Rediscovering a set of choir books that were lost for decades. The story involved an eccentric priest who was preserving the books in his private cell. When I found them, he sang from the books for over 8 hours. It was pretty epic and moving.
How much do you familiarize yourself with the manuscript holdings of other institutions? How frequently/extensively do you draw on manuscripts outside the Getty’s collection for special exhibitions? —@therealnancyo
I must say that’s one of my favorite things to do. At least once a quarter, I try to look at other manuscripts in local collections (libraries, museums, archives, private collections). And every trip I take for work involves looking at manuscripts. The current exhibition has about 80 objects, a little more than a third of which are on loan from local collections in Los Angeles.
How does your team decide how to arrange the curated works in your exhibition halls? —@rachaellawriter
It’s a team effort that involves education, conservation, design, curatorial, and the preparation team. The safety of the object is most important, ensuring that all visitors can look comfortably at the illuminations, making sure that every work of art is presented in the best low-light level as possible, and that the theme comes across clearly for all audiences (from newbies to scholars to my own grandparents!).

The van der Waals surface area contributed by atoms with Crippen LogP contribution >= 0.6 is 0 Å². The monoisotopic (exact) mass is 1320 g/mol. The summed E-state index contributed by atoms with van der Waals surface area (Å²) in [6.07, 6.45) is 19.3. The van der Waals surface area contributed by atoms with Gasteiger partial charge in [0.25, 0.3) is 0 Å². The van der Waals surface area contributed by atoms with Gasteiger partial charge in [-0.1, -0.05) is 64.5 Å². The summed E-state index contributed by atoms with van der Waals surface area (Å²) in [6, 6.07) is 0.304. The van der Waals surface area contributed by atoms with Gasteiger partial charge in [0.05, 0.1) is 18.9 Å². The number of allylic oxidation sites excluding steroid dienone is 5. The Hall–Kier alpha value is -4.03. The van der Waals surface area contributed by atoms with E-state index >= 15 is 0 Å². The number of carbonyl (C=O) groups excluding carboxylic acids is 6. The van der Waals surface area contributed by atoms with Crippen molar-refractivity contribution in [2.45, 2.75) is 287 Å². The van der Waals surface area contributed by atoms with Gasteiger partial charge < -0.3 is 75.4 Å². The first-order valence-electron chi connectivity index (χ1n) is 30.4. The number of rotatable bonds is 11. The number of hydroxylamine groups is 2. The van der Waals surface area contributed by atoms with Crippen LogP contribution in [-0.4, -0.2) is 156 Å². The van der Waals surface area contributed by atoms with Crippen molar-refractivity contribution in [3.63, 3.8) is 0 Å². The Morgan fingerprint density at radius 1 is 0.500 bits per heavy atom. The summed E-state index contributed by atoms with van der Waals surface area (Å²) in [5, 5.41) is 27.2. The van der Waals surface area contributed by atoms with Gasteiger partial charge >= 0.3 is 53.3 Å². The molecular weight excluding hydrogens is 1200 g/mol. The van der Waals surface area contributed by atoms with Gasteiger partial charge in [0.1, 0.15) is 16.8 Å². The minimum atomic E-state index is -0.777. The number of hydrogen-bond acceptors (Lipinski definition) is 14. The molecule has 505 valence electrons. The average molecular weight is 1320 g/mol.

Considering that you are curating (mostly) ancient documents, do you feel a certain responsibility of having the definitive word on what or how something was/used to be? (As a modern audience, we have to completely trust your word on how things were, versus with contemporary art as an evolving continuum among the audience’s known culture as a context, there’s no way to have a definitive/final say when the audience can judge/question more for itself.) Does that make sense…? Thanks! —@daphneplease
Yes. For this exhibition, I had a number of informal focus groups with students at all levels, colleagues in different departments, and colleagues beyond the Museum before beginning to write any of the texts for the show. I also read broadly in fields beyond my own and looked to anthropology, political history, sociology, and even medicinal history to try to make sure that the exhibition presents a range of ideas. Some of the more difficult themes to address with historical accuracy and contemporary sensitivity related to religion, race, and military conflict.
How should art students start their career in curating? —@yanawaltz
- Study art history.
- Find a passion.